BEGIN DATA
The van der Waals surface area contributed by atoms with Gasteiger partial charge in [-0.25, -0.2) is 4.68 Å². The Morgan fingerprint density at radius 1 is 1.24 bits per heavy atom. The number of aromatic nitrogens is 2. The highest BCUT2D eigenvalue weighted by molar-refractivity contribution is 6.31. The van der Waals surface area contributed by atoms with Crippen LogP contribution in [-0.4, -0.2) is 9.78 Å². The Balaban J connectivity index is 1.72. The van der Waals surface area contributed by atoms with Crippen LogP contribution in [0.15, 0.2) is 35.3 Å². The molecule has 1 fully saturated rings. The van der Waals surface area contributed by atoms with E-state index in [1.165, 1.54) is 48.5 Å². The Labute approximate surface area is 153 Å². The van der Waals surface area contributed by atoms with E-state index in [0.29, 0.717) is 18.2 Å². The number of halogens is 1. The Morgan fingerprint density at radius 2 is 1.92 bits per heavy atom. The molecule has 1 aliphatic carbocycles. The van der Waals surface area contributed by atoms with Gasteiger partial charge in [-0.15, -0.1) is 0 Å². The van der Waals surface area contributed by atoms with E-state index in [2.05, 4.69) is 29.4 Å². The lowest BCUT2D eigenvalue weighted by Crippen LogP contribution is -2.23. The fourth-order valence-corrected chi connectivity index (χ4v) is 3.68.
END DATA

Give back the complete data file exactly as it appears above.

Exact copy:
The van der Waals surface area contributed by atoms with Gasteiger partial charge in [-0.25, -0.2) is 4.68 Å². The Morgan fingerprint density at radius 1 is 1.24 bits per heavy atom. The number of aromatic nitrogens is 2. The highest BCUT2D eigenvalue weighted by molar-refractivity contribution is 6.31. The van der Waals surface area contributed by atoms with Crippen LogP contribution in [-0.4, -0.2) is 9.78 Å². The Balaban J connectivity index is 1.72. The van der Waals surface area contributed by atoms with Crippen LogP contribution in [0.15, 0.2) is 35.3 Å². The molecule has 1 fully saturated rings. The van der Waals surface area contributed by atoms with E-state index in [1.165, 1.54) is 48.5 Å². The Labute approximate surface area is 153 Å². The van der Waals surface area contributed by atoms with E-state index in [0.29, 0.717) is 18.2 Å². The number of halogens is 1. The Morgan fingerprint density at radius 2 is 1.92 bits per heavy atom. The molecule has 1 aliphatic carbocycles. The van der Waals surface area contributed by atoms with Gasteiger partial charge in [-0.15, -0.1) is 0 Å². The van der Waals surface area contributed by atoms with E-state index in [2.05, 4.69) is 29.4 Å². The lowest BCUT2D eigenvalue weighted by Crippen LogP contribution is -2.23. The fourth-order valence-corrected chi connectivity index (χ4v) is 3.68.